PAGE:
Getting to the Meat of the Matter: In-Story Surveying Informs Beef Producers

Cattle looking at the camera

In 1997, before members of a Kansas City, Mo., cooperative that wanted to market “natural” meat and other farm products began soliciting area grocery stores, they conducted a comprehensive, SARE-funded marketing research effort.

Working with scientists at Kansas State University, Good Natured Family Farms (GNFF) created surveys to assess preferred beef cuts both from grocery meat managers and customers, who could sample and record their impressions at an in-store computer kiosk. In addition to the survey, the alliance hosted in-store product demonstrations with free drawings to incentivize participants. By collecting this data, GNFF was able to determine what cattle breeds and feeding procedures provided the most profit potential.

Consumers indicated they wanted to know how their meat was raised and said they read labels to ascertain the presence of artificial additives and preservatives. Perhaps most important, those surveyed said “taste and tenderness” outweighed price as purchasing factors.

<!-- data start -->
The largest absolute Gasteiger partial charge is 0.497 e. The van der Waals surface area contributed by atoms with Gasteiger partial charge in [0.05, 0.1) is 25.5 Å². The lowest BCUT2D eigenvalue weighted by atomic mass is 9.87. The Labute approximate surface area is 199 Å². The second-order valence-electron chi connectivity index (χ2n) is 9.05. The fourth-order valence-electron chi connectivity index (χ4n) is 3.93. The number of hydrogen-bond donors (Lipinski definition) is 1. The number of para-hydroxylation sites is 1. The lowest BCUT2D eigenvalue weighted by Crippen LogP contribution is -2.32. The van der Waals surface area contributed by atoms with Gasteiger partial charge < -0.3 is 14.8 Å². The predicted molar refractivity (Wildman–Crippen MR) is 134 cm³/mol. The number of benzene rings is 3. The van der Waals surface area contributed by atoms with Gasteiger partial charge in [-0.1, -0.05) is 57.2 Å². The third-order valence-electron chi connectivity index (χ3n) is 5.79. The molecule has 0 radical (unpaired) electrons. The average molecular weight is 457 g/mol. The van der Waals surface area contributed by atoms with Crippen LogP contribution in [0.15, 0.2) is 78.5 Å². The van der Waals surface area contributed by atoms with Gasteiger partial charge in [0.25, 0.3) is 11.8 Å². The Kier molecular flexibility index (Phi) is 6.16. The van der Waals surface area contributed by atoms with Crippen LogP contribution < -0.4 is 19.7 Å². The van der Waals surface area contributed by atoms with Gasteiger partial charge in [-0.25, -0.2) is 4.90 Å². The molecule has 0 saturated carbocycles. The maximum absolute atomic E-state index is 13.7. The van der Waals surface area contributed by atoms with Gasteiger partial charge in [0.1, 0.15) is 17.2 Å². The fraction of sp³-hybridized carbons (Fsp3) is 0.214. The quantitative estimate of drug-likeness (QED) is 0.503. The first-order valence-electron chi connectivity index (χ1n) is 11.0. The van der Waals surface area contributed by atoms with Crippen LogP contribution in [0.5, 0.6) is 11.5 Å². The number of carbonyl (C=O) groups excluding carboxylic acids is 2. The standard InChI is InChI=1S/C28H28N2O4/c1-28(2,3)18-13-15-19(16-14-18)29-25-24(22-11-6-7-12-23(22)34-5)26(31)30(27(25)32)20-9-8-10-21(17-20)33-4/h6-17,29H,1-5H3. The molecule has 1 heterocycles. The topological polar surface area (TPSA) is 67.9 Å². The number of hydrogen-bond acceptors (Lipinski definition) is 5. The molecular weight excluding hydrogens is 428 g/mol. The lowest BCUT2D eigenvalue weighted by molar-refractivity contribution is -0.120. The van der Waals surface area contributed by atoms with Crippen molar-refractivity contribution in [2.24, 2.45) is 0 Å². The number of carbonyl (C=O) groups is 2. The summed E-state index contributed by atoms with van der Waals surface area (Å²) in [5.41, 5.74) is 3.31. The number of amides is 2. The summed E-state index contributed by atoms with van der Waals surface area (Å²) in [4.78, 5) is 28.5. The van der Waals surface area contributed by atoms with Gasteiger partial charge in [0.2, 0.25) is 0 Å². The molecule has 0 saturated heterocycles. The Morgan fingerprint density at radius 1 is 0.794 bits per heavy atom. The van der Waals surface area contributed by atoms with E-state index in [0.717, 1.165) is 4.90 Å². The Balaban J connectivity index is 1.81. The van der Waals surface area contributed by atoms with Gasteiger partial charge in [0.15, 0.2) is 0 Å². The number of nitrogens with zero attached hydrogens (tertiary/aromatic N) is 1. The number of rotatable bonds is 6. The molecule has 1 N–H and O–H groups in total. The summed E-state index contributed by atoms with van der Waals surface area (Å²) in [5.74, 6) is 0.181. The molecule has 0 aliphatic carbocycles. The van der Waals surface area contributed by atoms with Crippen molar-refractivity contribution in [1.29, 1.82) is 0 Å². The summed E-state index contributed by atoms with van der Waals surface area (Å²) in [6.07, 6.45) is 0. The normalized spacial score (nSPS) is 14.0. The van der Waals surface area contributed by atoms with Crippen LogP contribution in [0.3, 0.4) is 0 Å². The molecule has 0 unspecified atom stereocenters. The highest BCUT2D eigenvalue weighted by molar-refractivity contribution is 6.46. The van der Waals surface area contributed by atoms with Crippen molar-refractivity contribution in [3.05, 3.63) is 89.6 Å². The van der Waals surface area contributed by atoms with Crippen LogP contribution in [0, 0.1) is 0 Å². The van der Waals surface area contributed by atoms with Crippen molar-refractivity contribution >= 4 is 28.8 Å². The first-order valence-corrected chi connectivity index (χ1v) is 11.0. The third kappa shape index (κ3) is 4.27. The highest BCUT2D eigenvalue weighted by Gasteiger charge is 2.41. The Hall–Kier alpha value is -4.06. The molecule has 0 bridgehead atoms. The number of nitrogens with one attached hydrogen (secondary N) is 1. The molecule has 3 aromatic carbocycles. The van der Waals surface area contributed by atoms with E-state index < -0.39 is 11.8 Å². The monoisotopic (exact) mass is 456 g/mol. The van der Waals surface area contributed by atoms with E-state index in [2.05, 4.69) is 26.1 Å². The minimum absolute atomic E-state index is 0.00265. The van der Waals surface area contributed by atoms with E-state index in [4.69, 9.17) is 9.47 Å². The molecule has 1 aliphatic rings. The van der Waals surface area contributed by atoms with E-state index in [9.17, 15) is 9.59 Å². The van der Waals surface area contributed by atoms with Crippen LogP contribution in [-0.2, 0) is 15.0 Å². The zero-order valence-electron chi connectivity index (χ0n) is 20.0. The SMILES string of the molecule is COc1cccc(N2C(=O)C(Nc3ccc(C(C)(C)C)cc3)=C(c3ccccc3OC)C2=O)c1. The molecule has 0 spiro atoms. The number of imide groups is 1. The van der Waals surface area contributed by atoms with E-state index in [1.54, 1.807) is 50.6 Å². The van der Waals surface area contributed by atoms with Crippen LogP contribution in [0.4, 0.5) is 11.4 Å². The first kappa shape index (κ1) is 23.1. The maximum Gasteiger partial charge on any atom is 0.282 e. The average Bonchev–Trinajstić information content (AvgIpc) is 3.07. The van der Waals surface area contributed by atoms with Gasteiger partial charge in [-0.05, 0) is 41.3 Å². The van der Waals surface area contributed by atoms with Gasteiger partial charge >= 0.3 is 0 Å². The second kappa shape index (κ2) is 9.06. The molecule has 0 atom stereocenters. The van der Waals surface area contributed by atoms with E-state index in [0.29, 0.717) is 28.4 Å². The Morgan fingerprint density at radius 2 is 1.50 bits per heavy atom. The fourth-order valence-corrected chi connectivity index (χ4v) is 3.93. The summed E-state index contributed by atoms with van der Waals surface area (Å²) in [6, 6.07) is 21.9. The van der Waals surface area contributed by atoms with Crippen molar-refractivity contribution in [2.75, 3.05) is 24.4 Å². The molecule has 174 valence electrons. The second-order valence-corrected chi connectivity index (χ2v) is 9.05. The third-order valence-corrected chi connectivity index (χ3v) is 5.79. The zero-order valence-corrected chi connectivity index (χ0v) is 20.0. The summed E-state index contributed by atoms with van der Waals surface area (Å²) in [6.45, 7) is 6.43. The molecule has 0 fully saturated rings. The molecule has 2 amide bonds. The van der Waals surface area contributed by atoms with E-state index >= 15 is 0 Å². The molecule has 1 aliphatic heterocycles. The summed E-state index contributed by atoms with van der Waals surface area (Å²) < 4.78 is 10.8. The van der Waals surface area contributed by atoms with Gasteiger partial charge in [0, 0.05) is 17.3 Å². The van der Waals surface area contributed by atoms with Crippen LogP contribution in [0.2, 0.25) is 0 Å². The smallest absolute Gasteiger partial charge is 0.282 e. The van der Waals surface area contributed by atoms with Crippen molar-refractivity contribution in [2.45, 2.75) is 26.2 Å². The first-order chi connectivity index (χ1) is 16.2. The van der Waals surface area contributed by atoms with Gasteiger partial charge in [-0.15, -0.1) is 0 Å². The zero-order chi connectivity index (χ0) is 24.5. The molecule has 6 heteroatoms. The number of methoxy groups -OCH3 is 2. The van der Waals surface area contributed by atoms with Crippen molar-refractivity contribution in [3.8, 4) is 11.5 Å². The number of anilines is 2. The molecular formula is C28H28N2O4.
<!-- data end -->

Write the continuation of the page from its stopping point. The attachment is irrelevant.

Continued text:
It came as no surprise that the retail meat managers surveyed preferred cuts of loin to round, rib, chuck and ground beef. The taste test findings encouraged co-op members, most of them third- and fourth-generation ranchers, to supply cuts such as strips, ribeye, top round and top sirloin, and to add value to lower cuts in hot dogs and beef jerky.

Now, the more than 100 members of the Good Natured Family Farms (GNFF) alliance know what their customers like, such as labels indicating meat is “free of additives,” grown locally and produced in accordance with Good Agricultural Practice (GAP) standards—and they market accordingly. By working together to conduct marketing research, GNFF members enhanced their marketing skills and learned how to achieve a common goal: profitability through understanding of their market and customers.

“Market research allows you to identify your consumers and the products that work and don’t work,” said Diana Endicott, an organic beef and chicken rancher who has been instrumental to the co-op’s growth. “It helps you find out who wants your product and how much they’re willing to pay,” and it never hurts to make a supporter out of the person customers see behind the counter. “When the consumer asks what it tastes like, they can answer them,” Endicott pointed out.


To learn more about this project, visit SARE's project reports database and see project FNC97-171.